mental health in ways that limits viewing it as a taboo topic and
stifling conversation. The focus group also helped us select the
topics to be included in the card sorting task. We revised the
study based on their feedback and recruited participants from
a youth program run by the organization. The interviews were
held in a quiet, private room located in the organization, during
a time that the adolescent was already scheduled to participate
in the youth program. Collaborating with this community
organization was integral to our ability to address gaps in existing
research by incorporating the experiences of Latino youth.
A focus on working with a specific community does raise
questions about how well the findings generalize and depict
broader patterns among adolescents. We were able to conduct
two national surveys here in the U.S. to evaluate how well these
findings from this specific community generalize. In the first
survey, we recruited adolescents from across the U.S., creating
a sample that is racially diverse. This allows us to examine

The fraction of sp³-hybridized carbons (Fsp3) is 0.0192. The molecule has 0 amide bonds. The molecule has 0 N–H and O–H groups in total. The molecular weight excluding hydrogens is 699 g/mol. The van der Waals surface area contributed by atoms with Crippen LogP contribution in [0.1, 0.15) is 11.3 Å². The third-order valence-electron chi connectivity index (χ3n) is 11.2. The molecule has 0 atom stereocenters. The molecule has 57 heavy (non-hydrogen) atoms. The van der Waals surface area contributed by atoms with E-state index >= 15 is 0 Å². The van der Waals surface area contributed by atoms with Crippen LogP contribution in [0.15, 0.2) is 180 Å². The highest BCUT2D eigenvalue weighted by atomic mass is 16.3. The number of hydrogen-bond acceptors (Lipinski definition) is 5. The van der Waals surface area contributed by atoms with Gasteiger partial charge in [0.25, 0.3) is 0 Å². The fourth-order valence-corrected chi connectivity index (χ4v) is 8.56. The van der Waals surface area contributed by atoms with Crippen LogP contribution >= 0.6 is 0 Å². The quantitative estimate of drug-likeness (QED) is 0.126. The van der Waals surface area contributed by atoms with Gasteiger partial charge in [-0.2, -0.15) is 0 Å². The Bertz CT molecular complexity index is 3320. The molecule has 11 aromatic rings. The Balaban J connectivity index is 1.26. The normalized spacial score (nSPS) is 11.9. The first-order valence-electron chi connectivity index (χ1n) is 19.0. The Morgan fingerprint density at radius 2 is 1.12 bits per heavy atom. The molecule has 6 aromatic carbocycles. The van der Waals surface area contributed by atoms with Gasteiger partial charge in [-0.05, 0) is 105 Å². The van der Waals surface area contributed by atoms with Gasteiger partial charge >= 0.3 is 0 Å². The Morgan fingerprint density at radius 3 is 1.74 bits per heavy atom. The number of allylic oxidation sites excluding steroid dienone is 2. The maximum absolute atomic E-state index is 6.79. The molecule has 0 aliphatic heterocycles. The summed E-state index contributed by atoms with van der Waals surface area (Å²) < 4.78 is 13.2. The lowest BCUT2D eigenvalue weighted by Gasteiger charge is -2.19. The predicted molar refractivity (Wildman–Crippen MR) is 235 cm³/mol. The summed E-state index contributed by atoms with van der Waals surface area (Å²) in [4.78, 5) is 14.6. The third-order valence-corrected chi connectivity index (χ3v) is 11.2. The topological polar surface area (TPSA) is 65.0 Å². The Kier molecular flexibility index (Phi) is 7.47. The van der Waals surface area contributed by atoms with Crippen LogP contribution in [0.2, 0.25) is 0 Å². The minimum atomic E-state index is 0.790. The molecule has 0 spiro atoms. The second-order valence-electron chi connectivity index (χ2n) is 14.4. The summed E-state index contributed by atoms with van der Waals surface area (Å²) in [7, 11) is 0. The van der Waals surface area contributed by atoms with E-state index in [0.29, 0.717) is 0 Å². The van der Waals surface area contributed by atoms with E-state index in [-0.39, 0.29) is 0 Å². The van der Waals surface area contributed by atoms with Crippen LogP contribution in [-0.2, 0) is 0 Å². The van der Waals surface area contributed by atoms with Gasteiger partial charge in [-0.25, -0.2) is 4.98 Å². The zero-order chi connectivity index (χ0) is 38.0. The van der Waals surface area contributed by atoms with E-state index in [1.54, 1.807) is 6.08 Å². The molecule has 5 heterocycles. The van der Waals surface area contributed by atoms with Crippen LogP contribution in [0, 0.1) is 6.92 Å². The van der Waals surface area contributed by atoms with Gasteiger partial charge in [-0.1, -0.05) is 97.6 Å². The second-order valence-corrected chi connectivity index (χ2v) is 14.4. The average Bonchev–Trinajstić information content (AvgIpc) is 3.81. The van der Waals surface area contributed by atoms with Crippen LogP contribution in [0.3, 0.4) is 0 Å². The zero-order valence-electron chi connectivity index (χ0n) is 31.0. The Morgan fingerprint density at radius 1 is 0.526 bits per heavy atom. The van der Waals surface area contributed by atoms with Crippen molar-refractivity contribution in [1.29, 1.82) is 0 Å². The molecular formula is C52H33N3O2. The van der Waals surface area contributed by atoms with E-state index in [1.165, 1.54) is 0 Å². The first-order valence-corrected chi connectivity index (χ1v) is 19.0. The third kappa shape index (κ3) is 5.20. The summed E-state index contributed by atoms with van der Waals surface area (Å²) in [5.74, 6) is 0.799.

the degree to which the patterns observed in the interviews
are unique to Latino adolescents. It turns out they are quite
unique. We gave survey respondents a scenario describing a
friend who, based on their social media account, was likely
experiencing depression and then asked them who they would
turn to in order to help out their friend. The scenario was
based on a standard text used in previous surveys, including
the General Social Survey, to describe someone experiencing
symptoms consistent with depression. We conducted cognitive
interviews with adolescents to modify it in ways that aligned
with their own expectations for how the scenario would unfold.
We found that Latino adolescents were the least likely of any
racial group to say they would turn to a parent or guardian.
The concerns we found in the interview study, then, appear